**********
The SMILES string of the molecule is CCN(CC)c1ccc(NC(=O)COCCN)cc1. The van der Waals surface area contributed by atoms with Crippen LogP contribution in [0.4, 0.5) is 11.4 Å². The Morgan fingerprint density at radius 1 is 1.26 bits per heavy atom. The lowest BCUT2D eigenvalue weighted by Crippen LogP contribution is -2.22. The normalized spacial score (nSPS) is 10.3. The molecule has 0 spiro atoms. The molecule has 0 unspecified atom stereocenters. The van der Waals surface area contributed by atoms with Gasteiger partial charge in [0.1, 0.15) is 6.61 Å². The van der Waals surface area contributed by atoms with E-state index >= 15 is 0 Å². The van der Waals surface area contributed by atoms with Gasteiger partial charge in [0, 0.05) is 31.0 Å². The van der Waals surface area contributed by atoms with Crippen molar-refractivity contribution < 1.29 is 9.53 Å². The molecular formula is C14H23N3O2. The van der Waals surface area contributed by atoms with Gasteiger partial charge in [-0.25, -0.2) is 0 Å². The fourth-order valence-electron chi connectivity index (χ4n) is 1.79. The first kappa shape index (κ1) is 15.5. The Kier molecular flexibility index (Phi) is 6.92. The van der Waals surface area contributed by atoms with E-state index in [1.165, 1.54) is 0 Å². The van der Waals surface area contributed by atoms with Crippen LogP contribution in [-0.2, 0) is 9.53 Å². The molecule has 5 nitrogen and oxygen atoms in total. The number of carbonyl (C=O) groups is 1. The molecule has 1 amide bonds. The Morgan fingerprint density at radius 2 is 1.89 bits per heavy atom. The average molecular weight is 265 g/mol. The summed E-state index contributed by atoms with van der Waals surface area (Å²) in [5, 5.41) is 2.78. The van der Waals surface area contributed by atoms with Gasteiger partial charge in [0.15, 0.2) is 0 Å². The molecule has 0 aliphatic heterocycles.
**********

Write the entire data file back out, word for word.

The SMILES string of the molecule is CCN(CC)c1ccc(NC(=O)COCCN)cc1. The van der Waals surface area contributed by atoms with Crippen LogP contribution in [0.4, 0.5) is 11.4 Å². The Morgan fingerprint density at radius 1 is 1.26 bits per heavy atom. The lowest BCUT2D eigenvalue weighted by Crippen LogP contribution is -2.22. The normalized spacial score (nSPS) is 10.3. The molecule has 0 spiro atoms. The molecule has 0 unspecified atom stereocenters. The van der Waals surface area contributed by atoms with Gasteiger partial charge in [0.1, 0.15) is 6.61 Å². The van der Waals surface area contributed by atoms with E-state index >= 15 is 0 Å². The van der Waals surface area contributed by atoms with Gasteiger partial charge in [0, 0.05) is 31.0 Å². The van der Waals surface area contributed by atoms with Crippen molar-refractivity contribution < 1.29 is 9.53 Å². The molecular formula is C14H23N3O2. The van der Waals surface area contributed by atoms with Gasteiger partial charge in [-0.25, -0.2) is 0 Å². The fourth-order valence-electron chi connectivity index (χ4n) is 1.79. The first kappa shape index (κ1) is 15.5. The Kier molecular flexibility index (Phi) is 6.92. The van der Waals surface area contributed by atoms with E-state index in [1.165, 1.54) is 0 Å². The van der Waals surface area contributed by atoms with Crippen LogP contribution in [-0.2, 0) is 9.53 Å². The molecule has 5 nitrogen and oxygen atoms in total. The number of carbonyl (C=O) groups is 1. The molecule has 1 amide bonds. The Morgan fingerprint density at radius 2 is 1.89 bits per heavy atom. The average molecular weight is 265 g/mol. The summed E-state index contributed by atoms with van der Waals surface area (Å²) in [5, 5.41) is 2.78. The van der Waals surface area contributed by atoms with Gasteiger partial charge in [0.15, 0.2) is 0 Å². The molecule has 0 aliphatic heterocycles.